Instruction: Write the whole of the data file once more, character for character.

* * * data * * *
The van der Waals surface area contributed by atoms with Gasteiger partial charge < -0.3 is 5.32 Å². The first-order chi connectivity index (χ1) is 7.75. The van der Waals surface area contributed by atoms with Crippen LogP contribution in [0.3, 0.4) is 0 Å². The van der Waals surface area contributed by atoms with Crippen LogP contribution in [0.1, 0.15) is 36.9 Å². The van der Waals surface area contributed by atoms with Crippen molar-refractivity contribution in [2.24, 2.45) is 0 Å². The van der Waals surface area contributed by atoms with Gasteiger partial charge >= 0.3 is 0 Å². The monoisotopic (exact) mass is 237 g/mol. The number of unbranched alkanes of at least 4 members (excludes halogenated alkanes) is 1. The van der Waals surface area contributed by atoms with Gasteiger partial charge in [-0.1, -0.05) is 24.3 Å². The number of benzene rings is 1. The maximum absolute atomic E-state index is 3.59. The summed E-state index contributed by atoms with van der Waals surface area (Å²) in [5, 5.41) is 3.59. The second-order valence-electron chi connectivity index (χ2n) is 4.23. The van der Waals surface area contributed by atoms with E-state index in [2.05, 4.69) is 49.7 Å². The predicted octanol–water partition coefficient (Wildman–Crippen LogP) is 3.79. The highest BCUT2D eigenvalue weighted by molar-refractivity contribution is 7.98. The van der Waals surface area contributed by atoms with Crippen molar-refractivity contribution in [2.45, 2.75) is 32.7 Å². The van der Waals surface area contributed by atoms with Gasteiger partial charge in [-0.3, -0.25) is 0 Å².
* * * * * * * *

The van der Waals surface area contributed by atoms with Gasteiger partial charge < -0.3 is 5.32 Å². The first-order chi connectivity index (χ1) is 7.75. The van der Waals surface area contributed by atoms with Crippen LogP contribution in [0.3, 0.4) is 0 Å². The van der Waals surface area contributed by atoms with Crippen LogP contribution in [0.1, 0.15) is 36.9 Å². The van der Waals surface area contributed by atoms with Crippen molar-refractivity contribution in [2.24, 2.45) is 0 Å². The van der Waals surface area contributed by atoms with Gasteiger partial charge >= 0.3 is 0 Å². The monoisotopic (exact) mass is 237 g/mol. The number of unbranched alkanes of at least 4 members (excludes halogenated alkanes) is 1. The van der Waals surface area contributed by atoms with Gasteiger partial charge in [-0.1, -0.05) is 24.3 Å². The number of benzene rings is 1. The maximum absolute atomic E-state index is 3.59. The summed E-state index contributed by atoms with van der Waals surface area (Å²) in [5, 5.41) is 3.59. The second-order valence-electron chi connectivity index (χ2n) is 4.23. The van der Waals surface area contributed by atoms with E-state index in [2.05, 4.69) is 49.7 Å². The predicted octanol–water partition coefficient (Wildman–Crippen LogP) is 3.79. The highest BCUT2D eigenvalue weighted by molar-refractivity contribution is 7.98. The van der Waals surface area contributed by atoms with Crippen molar-refractivity contribution in [2.45, 2.75) is 32.7 Å². The van der Waals surface area contributed by atoms with Gasteiger partial charge in [-0.3, -0.25) is 0 Å².